The roughages, including pasture and crop residues which are important feed resources throughout the country, are low in their nutrient contents and need supplementation with easily available nutrients, mainly carbohydrates and nitrogen compounds (Seyoum and Feyissa 2006). Addressing this problem, Urea Molasses Multi-Nutrient Blocks (UMMB) were used as a livestock feed supplement in a number of countries and several studies showed positive effects on productive and reproductive performance plus an attractive benefit-cost ratio for both local and crossbred dairy cows (Sudhaker et al 2002; Misra et al 2006; Sahoo et al 2009). If UMMB are to be used as dietary supplements, it should be kept in mind that the response of dairy cows to an increased nutrient supply depends on several factors, such as the cows' genetic potential, stage of lactation and the related feeding level, feed quality and climate (Wiktorsson 1979). In addition, breeds which were developed in distinctly different environments may not perform similarly in other settings, particularly under different feeding regimes, indicating a genotype by environment interaction. Therefore, this study was conducted to test the hypothesis that cows of two different breeds (Fogera, a local Ethiopian dairy breed and F1-Fogera * Holstein Friesian crosses) differ in terms of productive and economic performance, regardless of UMMB supplementation in their mid stage of lactation. Furthermore, the hypothesis is tested that, for both breeds, UMMB supplementation improves the performance traits mentioned above.  

Materials and methods

Design of the experiments 

This study was conducted using a nested design on sixteen mid lactating dairy cows of each breed (local Fogera and Fogera * Holstein Friesian crossbred, F1). In the beginning of the experiment, the majority of the cows were in their mid stage of lactation and the selected cows were on the average 76 days in lactation. Cows from each breed were divided into two groups of 8 cows each and were fed either a control diet consisting of forage and concentrate or the control diet plus UMMB as a supplement. Cows were in their second and third lactation. The studies were carried out at Andassa Livestock Research Center (ALRC), Amhara Region, Ethiopia. ALRC is located at 11029“N latitude, 37029“ E longitude, at an altitude of 1730 meter above sea level. The annual average rainfall at the center is 1150 mm and the mean minimum and maximum temperatures during the experiments were 9 and 340C, respectively. The four treatments used for the experiment were Fogera cows fed the traditional diet as a control (FN), Fogera cows fed the control diet plus UMMB as experimental group (FS), crossbred cows fed the control diet (CN) and crossbred cows fed the control diet plus UMMB as experimental group (CS).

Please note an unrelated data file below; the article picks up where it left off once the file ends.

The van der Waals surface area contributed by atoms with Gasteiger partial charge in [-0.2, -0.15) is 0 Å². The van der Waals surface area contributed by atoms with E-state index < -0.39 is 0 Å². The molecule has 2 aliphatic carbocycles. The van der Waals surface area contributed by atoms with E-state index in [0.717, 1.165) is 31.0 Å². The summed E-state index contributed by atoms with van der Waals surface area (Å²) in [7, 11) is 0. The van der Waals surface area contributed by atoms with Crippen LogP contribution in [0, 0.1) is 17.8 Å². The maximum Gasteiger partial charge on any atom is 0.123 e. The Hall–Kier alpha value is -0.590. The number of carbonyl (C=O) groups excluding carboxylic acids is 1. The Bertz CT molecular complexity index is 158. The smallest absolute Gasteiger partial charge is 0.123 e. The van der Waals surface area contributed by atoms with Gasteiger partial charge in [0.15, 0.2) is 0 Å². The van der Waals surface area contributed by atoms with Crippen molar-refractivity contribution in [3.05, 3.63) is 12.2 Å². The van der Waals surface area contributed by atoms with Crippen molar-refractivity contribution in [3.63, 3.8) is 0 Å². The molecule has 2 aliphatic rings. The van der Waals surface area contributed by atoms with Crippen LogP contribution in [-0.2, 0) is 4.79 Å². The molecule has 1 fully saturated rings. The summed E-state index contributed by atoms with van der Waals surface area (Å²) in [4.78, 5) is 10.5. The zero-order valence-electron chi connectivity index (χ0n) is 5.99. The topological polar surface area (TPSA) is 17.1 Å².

This feeding trial was carried out between December 2010 and February 2011, including a 4 weeks adaptation period. Cows of each breed were selected based on their days in milk, number of lactation, initial milk yield, body condition score (1.5) and health status. From each breed 16 relatively uniform cows were equally divided into two groups and assigned to the control and UMMB supplemented group. The daily dietary energy and protein supply for both breeds were planned to be 57 and 64 MJ ME with 615 and 879 g crude protein for the control (FN, CN) and UMMB supplemented groups (FS, CS), respectively. The nutrient requirements for non pregnant lactating dairy cows of 300 kg live weight which produce 4 l of milk with 4 % fat (Moran 2005) were the basis for defining the control diet. This performance level is similar to the average dry season daily milk production performance of crossbred cows in Ethiopia (RHHSEBS 1998; ELDMPS 2007). UMMB supplementation of the control diet was planned to result in 12 and 43 % higher energy and protein supply, respectively.  

Cow management and feeding 

Cows were housed individually in a well-ventilated, open barn in tie-stall pens with concrete floor. Prior to the experiment, cows were treated for internal and external parasites and were vaccinated for Anthrax and Bovine Pasteurellosis. Postpartum oestrus activity was monitored daily by a researcher, veterinarian, herd attendants and with the help of a teaser bull. Before milking, calves were allowed to suckle for about 1 minute to initiate milk ejection and again after milking. Cows were milked twice daily by hand and milk offtake was recorded at each milking period.